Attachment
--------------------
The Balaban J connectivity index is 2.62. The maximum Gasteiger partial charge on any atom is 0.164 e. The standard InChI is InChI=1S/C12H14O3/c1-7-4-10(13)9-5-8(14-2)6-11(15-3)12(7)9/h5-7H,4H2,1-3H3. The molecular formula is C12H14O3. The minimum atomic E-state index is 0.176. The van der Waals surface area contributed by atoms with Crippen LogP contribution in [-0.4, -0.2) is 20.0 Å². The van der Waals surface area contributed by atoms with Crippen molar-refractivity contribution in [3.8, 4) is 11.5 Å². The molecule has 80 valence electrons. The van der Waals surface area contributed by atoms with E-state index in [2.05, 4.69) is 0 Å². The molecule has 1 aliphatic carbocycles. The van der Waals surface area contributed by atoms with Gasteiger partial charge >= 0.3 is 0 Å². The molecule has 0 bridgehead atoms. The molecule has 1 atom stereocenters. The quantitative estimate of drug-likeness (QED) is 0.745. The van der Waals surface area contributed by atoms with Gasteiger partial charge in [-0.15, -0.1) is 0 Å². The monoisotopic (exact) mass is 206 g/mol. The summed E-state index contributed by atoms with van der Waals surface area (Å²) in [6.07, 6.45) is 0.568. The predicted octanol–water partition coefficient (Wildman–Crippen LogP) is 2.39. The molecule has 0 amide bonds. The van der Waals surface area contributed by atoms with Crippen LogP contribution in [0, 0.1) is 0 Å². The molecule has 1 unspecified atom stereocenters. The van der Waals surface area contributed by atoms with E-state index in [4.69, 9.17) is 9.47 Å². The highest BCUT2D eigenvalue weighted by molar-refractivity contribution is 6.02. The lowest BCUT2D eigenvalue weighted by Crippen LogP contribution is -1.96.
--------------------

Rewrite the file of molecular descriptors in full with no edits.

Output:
The Balaban J connectivity index is 2.62. The maximum Gasteiger partial charge on any atom is 0.164 e. The standard InChI is InChI=1S/C12H14O3/c1-7-4-10(13)9-5-8(14-2)6-11(15-3)12(7)9/h5-7H,4H2,1-3H3. The molecular formula is C12H14O3. The minimum atomic E-state index is 0.176. The van der Waals surface area contributed by atoms with Crippen LogP contribution in [-0.4, -0.2) is 20.0 Å². The van der Waals surface area contributed by atoms with Crippen molar-refractivity contribution in [3.8, 4) is 11.5 Å². The molecule has 80 valence electrons. The van der Waals surface area contributed by atoms with E-state index in [2.05, 4.69) is 0 Å². The molecule has 1 aliphatic carbocycles. The van der Waals surface area contributed by atoms with Gasteiger partial charge >= 0.3 is 0 Å². The molecule has 0 bridgehead atoms. The molecule has 1 atom stereocenters. The quantitative estimate of drug-likeness (QED) is 0.745. The van der Waals surface area contributed by atoms with Gasteiger partial charge in [-0.15, -0.1) is 0 Å². The monoisotopic (exact) mass is 206 g/mol. The summed E-state index contributed by atoms with van der Waals surface area (Å²) in [6.07, 6.45) is 0.568. The predicted octanol–water partition coefficient (Wildman–Crippen LogP) is 2.39. The molecule has 0 amide bonds. The van der Waals surface area contributed by atoms with Crippen LogP contribution in [0, 0.1) is 0 Å². The molecule has 1 unspecified atom stereocenters. The van der Waals surface area contributed by atoms with E-state index in [4.69, 9.17) is 9.47 Å². The highest BCUT2D eigenvalue weighted by molar-refractivity contribution is 6.02. The lowest BCUT2D eigenvalue weighted by Crippen LogP contribution is -1.96.